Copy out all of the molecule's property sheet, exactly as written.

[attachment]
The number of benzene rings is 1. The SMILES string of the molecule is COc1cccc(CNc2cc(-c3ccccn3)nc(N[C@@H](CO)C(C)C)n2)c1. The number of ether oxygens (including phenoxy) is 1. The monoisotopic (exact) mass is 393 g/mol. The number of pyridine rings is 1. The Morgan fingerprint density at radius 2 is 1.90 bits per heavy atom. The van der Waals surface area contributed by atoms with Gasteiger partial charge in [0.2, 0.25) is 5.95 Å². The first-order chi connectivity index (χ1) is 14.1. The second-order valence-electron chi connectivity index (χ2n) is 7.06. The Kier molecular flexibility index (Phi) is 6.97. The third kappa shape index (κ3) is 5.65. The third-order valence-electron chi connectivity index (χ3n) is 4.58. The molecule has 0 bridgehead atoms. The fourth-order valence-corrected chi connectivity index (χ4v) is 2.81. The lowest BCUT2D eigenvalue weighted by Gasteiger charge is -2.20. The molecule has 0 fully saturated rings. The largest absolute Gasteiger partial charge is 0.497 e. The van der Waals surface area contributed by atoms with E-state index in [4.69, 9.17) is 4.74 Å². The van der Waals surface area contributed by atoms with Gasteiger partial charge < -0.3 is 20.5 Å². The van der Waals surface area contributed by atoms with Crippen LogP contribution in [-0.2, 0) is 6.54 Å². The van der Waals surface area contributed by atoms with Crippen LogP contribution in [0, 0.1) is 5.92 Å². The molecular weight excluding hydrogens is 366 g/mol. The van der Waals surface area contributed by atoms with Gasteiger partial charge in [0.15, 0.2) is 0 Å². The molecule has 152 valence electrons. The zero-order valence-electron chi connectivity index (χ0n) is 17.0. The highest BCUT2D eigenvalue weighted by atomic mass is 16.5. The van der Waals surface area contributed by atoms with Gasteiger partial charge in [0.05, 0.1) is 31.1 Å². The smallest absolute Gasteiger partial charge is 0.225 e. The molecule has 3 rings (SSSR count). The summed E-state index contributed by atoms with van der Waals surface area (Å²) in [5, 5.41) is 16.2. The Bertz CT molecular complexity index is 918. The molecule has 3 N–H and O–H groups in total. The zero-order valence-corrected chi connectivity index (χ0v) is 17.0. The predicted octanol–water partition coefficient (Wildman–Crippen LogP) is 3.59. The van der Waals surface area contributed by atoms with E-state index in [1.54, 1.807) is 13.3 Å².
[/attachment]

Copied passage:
The number of benzene rings is 1. The SMILES string of the molecule is COc1cccc(CNc2cc(-c3ccccn3)nc(N[C@@H](CO)C(C)C)n2)c1. The number of ether oxygens (including phenoxy) is 1. The monoisotopic (exact) mass is 393 g/mol. The number of pyridine rings is 1. The Morgan fingerprint density at radius 2 is 1.90 bits per heavy atom. The van der Waals surface area contributed by atoms with Gasteiger partial charge in [0.2, 0.25) is 5.95 Å². The first-order chi connectivity index (χ1) is 14.1. The second-order valence-electron chi connectivity index (χ2n) is 7.06. The Kier molecular flexibility index (Phi) is 6.97. The third kappa shape index (κ3) is 5.65. The third-order valence-electron chi connectivity index (χ3n) is 4.58. The molecule has 0 bridgehead atoms. The fourth-order valence-corrected chi connectivity index (χ4v) is 2.81. The lowest BCUT2D eigenvalue weighted by Gasteiger charge is -2.20. The molecule has 0 fully saturated rings. The largest absolute Gasteiger partial charge is 0.497 e. The van der Waals surface area contributed by atoms with E-state index in [4.69, 9.17) is 4.74 Å². The van der Waals surface area contributed by atoms with Gasteiger partial charge < -0.3 is 20.5 Å². The van der Waals surface area contributed by atoms with Crippen LogP contribution in [-0.2, 0) is 6.54 Å². The van der Waals surface area contributed by atoms with Crippen LogP contribution in [0, 0.1) is 5.92 Å². The molecular weight excluding hydrogens is 366 g/mol. The van der Waals surface area contributed by atoms with Gasteiger partial charge in [0.15, 0.2) is 0 Å². The molecule has 152 valence electrons. The zero-order valence-electron chi connectivity index (χ0n) is 17.0. The highest BCUT2D eigenvalue weighted by atomic mass is 16.5. The van der Waals surface area contributed by atoms with Gasteiger partial charge in [0.05, 0.1) is 31.1 Å². The smallest absolute Gasteiger partial charge is 0.225 e. The molecule has 3 rings (SSSR count). The summed E-state index contributed by atoms with van der Waals surface area (Å²) in [5, 5.41) is 16.2. The Bertz CT molecular complexity index is 918. The molecule has 3 N–H and O–H groups in total. The zero-order valence-corrected chi connectivity index (χ0v) is 17.0. The predicted octanol–water partition coefficient (Wildman–Crippen LogP) is 3.59. The van der Waals surface area contributed by atoms with E-state index in [1.54, 1.807) is 13.3 Å².